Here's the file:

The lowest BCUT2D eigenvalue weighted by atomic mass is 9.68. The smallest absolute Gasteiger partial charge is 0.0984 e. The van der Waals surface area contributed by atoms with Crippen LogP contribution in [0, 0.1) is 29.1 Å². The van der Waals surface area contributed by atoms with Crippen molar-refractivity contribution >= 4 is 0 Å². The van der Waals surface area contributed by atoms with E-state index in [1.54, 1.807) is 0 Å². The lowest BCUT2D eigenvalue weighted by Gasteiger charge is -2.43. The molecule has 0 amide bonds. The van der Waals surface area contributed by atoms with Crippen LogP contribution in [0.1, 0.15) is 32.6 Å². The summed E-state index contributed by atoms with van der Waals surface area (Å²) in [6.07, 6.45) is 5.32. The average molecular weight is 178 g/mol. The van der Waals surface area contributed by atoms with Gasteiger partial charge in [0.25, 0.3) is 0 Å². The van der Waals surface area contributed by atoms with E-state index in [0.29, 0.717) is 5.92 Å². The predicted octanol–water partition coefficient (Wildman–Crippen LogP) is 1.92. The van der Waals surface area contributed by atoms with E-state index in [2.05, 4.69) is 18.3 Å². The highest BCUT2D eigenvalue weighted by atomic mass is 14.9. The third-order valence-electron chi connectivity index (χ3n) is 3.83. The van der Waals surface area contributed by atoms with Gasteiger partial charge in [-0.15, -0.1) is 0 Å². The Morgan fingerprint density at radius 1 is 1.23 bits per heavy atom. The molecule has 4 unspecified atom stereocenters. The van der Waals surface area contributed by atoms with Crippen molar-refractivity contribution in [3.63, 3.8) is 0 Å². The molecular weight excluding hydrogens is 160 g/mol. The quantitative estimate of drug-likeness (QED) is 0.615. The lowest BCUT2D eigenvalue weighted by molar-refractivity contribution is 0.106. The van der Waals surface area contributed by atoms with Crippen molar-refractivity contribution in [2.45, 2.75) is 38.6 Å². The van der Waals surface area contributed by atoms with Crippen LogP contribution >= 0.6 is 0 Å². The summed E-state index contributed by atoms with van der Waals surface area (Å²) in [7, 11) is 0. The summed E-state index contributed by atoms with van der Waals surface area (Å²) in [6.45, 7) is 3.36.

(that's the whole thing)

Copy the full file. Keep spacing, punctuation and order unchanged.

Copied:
The lowest BCUT2D eigenvalue weighted by atomic mass is 9.68. The smallest absolute Gasteiger partial charge is 0.0984 e. The van der Waals surface area contributed by atoms with Crippen LogP contribution in [0, 0.1) is 29.1 Å². The van der Waals surface area contributed by atoms with Crippen molar-refractivity contribution >= 4 is 0 Å². The van der Waals surface area contributed by atoms with E-state index in [1.54, 1.807) is 0 Å². The lowest BCUT2D eigenvalue weighted by Gasteiger charge is -2.43. The molecule has 0 amide bonds. The van der Waals surface area contributed by atoms with Crippen LogP contribution in [0.1, 0.15) is 32.6 Å². The summed E-state index contributed by atoms with van der Waals surface area (Å²) in [6.07, 6.45) is 5.32. The average molecular weight is 178 g/mol. The van der Waals surface area contributed by atoms with Gasteiger partial charge in [0.25, 0.3) is 0 Å². The van der Waals surface area contributed by atoms with E-state index in [0.29, 0.717) is 5.92 Å². The predicted octanol–water partition coefficient (Wildman–Crippen LogP) is 1.92. The van der Waals surface area contributed by atoms with E-state index in [2.05, 4.69) is 18.3 Å². The highest BCUT2D eigenvalue weighted by atomic mass is 14.9. The third-order valence-electron chi connectivity index (χ3n) is 3.83. The van der Waals surface area contributed by atoms with Gasteiger partial charge in [-0.15, -0.1) is 0 Å². The Morgan fingerprint density at radius 1 is 1.23 bits per heavy atom. The molecule has 4 unspecified atom stereocenters. The van der Waals surface area contributed by atoms with Crippen molar-refractivity contribution in [3.63, 3.8) is 0 Å². The molecular weight excluding hydrogens is 160 g/mol. The quantitative estimate of drug-likeness (QED) is 0.615. The lowest BCUT2D eigenvalue weighted by molar-refractivity contribution is 0.106. The van der Waals surface area contributed by atoms with Crippen molar-refractivity contribution in [2.45, 2.75) is 38.6 Å². The van der Waals surface area contributed by atoms with Crippen LogP contribution >= 0.6 is 0 Å². The summed E-state index contributed by atoms with van der Waals surface area (Å²) in [7, 11) is 0. The summed E-state index contributed by atoms with van der Waals surface area (Å²) in [6.45, 7) is 3.36.